Research team helps father discover source of son's disability

Research team helps father discover source of son’s disability
Credit: Yale University

The severe learning disabilities of a teenager in the Netherlands were caused by a genetic mutation that affects the function of ribosomes, the cellular protein-making factories crucial to all life. The new finding by an international collaboration of scientists adds to list of newly identified diseases called ribosomopathies.

The research began in 2013 when Marc Pieterse contacted Susan Baserga, an expert on ribosomes, about the condition of his son, Vincent. Baserga is professor of and biochemistry, genetics and at Yale.

Vincent, then 10, suffers from a form of microcephaly, severe learning disabilities, unusual facial characteristics, and some . Geneticists sequenced his genome and found a mutation in the ribosomal protein uS12. However, it was unclear whether the mutation played a role in Vincent's condition.

An M.D./Ph.D. candidate in Baserga's lab, Sam Sondalle, found that the mutation indeed reduced protein function in yeast. Subsequent work with researchers in the Netherlands, the United Kingdom, France, and the University of Maryland helped confirm and extend the findings that the mutation in uS12 caused birth defects in young Pieterse and similar abnormalities in another individual. The findings were published in March 2 in the American Journal of Human Genetics.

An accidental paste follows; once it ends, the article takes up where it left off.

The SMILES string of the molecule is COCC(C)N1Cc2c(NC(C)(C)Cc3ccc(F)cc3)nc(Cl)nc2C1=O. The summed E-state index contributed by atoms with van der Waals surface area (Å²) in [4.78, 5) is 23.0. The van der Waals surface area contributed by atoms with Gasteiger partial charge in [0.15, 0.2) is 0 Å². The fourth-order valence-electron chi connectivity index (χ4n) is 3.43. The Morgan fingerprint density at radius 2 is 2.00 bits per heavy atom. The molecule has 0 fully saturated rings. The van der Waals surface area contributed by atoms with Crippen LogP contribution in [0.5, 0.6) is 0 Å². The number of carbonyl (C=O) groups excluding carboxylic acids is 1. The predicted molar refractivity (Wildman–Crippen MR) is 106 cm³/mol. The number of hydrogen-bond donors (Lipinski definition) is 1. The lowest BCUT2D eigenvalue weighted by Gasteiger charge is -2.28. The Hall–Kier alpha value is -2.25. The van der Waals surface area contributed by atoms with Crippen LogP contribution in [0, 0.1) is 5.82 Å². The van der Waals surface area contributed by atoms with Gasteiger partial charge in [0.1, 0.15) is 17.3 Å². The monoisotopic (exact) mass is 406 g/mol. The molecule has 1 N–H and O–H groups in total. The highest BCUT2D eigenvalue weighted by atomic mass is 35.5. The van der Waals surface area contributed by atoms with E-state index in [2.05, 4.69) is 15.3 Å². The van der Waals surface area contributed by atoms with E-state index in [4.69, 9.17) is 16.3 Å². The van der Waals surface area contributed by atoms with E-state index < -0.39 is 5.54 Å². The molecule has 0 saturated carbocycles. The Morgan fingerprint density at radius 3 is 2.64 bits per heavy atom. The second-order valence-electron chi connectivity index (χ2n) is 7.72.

"I hope in the long run many patients will benefit from this work," said Marc Pieterse.


Explore further

Research asks why genetic mutation leads to decreased triglycerides in blood

Provided by Yale University
Citation: Research team helps father discover source of son's disability (2017, March 10) retrieved 21 September 2019 from https://medicalxpress.com/news/2017-03-team-father-source-son-disability.html
This document is subject to copyright. Apart from any fair dealing for the purpose of private study or research, no part may be reproduced without the written permission. The content is provided for information purposes only.
0 shares

Feedback to editors

User comments

Please sign in to add a comment. Registration is free, and takes less than a minute. Read more